Creating My Dream Game- Devlog #2 Adding A Quest manager

RPG Maker Game Development Log #2: My Quest Status Manager

In order to have a decent questing system, I will definitely need a way to convey which NPCs, items, or places will trigger quests, what the status of a quest is, and how the player will know where to get and turn in quests.

Adding The Quest Status Manager

I need a way of updating the quest status icons on each map.  I can do this in a variety of ways.  The most common is to make a single quest manager or several quests managers (one for each quest).

I will do this using a single event running in parallel on each map.  I call this event the Quest Status Manage, or QSM. 

I put the QSM in the upper left corner of the Event Map as the first event on the map, so it's easy to find.

The QSM has the following requirements:

  • A single point of contact for quest status management on each map.
  • All quest icons on the map should be updated in real-time as the player makes progress from one stage to the next in the quest.
  • Easy modification and extensibility for adding new quests to maps.
  • Make sure the player meets the requirements to qualify for the quest.

Adding quest status monitoring for a new quest to the QSM is as easy as adding the new quest at the end of the list of quests.

For ease of management, though, I will be listing quests in the QSM alphabetically so I don't make duplicate entries by mistake.

Each quest will need a variable to hold the quest status.  I will give these variables the prefix of "Q-" followed by the name of the quest to make it easy to find them in variable lists.

I'll need to keep track of the following quest states::

0: The quest is unavailable - the player does not qualify.
1: The quest is available but has not been accepted.
The quest has been accepted but not completed.
3: The quest has been completed, but not cashed in.
4: The quest has been completed and cashed in.

The job of the QSM is to change the chat balloon icon over the quest giver, depending on what stage the quest is in.

Each quest state has a corresponding icon:

0: Hash Mark "#" - The player doesn't qualify for the quest.
1: Question Mark "?" - A quest you qualify for is available.
2: Ellipsis "..." - A quest is in progress.  The quest has been accepted but not completed.
3: Exclamation Point "!" - A quest has been completed and a reward is waiting.
4: No icon - The quest has been completed and the reward collected.

The default condition is 0; the player does not qualify.

Players are tested to see if they qualify on a quest by quest basis. 

If a quest has no requirements, then the quest is initialized to State 1 by the QSM. 


My Quest Status Manager In Action

Let's have a look at my QSM in action.

We begin our story at Level 1.

There are two NPCs onscreen; one has a quest with Level 2 as the minimum requirement, and the other has a quest with no requirements.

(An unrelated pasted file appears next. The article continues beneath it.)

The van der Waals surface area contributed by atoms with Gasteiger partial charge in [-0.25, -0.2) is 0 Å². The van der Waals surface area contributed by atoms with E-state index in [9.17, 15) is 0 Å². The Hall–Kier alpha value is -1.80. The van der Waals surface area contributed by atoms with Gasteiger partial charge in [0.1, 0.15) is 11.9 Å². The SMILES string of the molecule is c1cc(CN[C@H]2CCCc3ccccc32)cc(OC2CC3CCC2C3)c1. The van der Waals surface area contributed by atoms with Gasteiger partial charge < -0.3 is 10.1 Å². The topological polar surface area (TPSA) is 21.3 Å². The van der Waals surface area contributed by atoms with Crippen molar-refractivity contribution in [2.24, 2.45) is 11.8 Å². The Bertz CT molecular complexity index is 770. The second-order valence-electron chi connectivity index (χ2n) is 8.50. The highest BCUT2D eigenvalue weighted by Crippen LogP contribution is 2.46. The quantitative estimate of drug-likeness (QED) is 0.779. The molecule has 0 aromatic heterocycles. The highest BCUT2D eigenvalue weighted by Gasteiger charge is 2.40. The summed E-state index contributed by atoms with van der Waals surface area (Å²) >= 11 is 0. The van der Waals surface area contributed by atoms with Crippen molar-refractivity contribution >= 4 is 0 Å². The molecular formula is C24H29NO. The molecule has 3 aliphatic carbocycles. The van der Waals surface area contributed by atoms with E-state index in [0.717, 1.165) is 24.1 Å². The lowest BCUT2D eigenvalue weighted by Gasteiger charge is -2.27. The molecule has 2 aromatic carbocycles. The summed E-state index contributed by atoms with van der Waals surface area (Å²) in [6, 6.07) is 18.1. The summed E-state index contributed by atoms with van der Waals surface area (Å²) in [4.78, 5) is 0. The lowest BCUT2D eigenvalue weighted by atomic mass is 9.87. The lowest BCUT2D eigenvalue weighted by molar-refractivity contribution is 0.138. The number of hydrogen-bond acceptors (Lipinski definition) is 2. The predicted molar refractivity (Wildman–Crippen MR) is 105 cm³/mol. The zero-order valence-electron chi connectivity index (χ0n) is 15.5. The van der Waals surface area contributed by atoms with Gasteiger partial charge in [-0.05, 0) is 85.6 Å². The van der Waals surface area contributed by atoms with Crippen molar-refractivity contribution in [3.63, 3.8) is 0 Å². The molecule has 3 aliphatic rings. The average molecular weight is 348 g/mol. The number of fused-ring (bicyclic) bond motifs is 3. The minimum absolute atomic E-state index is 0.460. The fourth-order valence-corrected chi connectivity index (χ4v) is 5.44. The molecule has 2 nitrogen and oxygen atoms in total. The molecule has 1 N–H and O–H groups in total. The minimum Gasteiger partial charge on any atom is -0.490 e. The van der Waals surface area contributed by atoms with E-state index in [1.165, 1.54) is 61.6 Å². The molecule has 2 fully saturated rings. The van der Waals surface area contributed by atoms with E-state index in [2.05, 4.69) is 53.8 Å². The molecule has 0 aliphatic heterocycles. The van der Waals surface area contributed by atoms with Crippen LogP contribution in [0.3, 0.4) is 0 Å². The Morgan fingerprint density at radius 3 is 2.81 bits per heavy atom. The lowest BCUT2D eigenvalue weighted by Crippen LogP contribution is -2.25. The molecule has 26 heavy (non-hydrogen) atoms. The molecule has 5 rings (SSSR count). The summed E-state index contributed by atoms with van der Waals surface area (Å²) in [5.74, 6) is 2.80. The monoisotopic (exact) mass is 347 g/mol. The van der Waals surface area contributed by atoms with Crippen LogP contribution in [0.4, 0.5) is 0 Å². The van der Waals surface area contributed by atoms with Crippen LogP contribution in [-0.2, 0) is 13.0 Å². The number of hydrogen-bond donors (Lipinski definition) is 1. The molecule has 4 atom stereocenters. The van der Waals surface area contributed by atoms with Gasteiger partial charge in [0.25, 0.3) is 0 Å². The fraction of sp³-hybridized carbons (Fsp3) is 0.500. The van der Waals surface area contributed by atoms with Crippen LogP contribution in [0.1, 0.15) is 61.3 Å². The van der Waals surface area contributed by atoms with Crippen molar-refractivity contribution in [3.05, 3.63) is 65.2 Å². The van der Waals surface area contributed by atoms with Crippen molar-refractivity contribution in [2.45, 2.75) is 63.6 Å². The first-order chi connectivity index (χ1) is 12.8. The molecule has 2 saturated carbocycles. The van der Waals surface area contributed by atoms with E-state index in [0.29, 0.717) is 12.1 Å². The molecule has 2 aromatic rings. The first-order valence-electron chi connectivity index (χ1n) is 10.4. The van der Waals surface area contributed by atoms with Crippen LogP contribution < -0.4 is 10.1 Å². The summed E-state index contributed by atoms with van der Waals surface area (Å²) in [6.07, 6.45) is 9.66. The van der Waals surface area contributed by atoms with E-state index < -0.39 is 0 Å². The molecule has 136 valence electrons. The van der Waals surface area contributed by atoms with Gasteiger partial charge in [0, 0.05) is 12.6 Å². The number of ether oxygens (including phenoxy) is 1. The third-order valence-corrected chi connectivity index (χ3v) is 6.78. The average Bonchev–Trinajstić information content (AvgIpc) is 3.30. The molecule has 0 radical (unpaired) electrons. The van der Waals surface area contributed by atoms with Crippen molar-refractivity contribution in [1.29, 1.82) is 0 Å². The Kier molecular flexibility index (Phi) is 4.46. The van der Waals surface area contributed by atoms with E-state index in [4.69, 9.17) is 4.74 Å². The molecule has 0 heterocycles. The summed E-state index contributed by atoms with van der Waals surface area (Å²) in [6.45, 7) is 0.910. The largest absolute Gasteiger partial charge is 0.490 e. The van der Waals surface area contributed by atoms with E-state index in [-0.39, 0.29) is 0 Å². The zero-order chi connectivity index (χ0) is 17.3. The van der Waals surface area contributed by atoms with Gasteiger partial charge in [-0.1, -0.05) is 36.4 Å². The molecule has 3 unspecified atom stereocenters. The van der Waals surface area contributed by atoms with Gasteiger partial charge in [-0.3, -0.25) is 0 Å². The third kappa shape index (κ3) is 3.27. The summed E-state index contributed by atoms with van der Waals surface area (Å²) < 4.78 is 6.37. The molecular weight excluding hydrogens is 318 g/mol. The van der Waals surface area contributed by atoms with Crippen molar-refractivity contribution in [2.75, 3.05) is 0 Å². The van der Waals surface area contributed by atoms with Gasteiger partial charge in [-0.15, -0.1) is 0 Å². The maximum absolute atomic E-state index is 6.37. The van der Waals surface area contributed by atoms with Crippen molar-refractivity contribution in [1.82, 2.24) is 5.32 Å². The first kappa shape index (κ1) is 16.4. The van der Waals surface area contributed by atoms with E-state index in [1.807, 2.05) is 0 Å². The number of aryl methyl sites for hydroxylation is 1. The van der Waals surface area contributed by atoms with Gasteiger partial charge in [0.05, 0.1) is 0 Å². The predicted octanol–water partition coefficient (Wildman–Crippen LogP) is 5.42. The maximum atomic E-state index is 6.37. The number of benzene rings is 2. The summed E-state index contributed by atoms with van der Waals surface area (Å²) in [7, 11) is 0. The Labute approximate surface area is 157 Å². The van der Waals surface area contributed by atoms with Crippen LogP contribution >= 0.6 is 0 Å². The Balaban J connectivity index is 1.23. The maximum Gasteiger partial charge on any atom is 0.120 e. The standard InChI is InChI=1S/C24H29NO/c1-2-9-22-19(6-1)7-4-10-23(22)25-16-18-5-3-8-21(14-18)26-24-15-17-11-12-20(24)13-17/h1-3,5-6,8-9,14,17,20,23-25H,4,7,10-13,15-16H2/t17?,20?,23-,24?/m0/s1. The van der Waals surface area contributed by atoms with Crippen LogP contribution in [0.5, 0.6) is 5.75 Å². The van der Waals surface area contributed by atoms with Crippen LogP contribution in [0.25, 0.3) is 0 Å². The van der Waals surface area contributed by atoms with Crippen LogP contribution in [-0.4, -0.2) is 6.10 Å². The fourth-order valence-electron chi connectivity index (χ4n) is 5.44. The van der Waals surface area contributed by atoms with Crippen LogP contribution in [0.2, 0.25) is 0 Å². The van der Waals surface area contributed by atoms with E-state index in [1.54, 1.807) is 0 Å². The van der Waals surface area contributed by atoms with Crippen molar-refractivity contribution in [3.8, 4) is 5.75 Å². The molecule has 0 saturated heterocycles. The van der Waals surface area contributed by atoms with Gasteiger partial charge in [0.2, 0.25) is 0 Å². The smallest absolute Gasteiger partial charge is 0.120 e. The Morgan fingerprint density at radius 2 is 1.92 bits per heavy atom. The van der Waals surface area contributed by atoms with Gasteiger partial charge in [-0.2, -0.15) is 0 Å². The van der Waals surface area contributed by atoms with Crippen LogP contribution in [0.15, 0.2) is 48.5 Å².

The NPC that has a quest we don't yet qualify for is displaying the "Hash" icon (I have a quest, but you don't qualify for it yet).

The NPC that is the quest with no requirements is already displaying the "Question" icon (I have a quest you can take).

 Not qualified for the quest. 
quest status manager requirements not met

In the next example, I set my player to Level 2 and restart the map.

Now, I see both NPCs have a quest for me, so I talk to the first one.

He gives me a quest to seek out the Lost Well.

 Quest Available: Player is qualified for the quest. 
quest is available


I have accepted the quest and now my mission is to find the Lost Well.

The QSM changes the chat bubble to the ellipsis "..." icon (You accepted the quest but have not yet completed it).

I find the Lost Well (duh - it's right THERE, Jonas!)

The QSM changes the chat icon to the Exclamation "!" icon (You completed the quest but need to turn it in).

 Quest accepted and completed.
quest accepted but not complete


I return to the Quest Giver to turn in the quest and receive my reward.

The QSM changes the chat bubble to no icon (The quest has been completed and turned in for reward).

 Quest complete and turned is available


Will this work in the long run?  I don't know.

I made a few tests and it seems that multiple QSMs (one for each Quest on the map) have better performance, but I think I will trade in that sliver of better performance in favor of a single point of contact for managing all the quests.  I think this method will help reduce bugs caused by duplicate entries.


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Your Turn.  What Do You Do?

How do you handle updating quest status icons in your games?

Share with us in the Comments section below.  I'd love to hear alternate approaches to this method.


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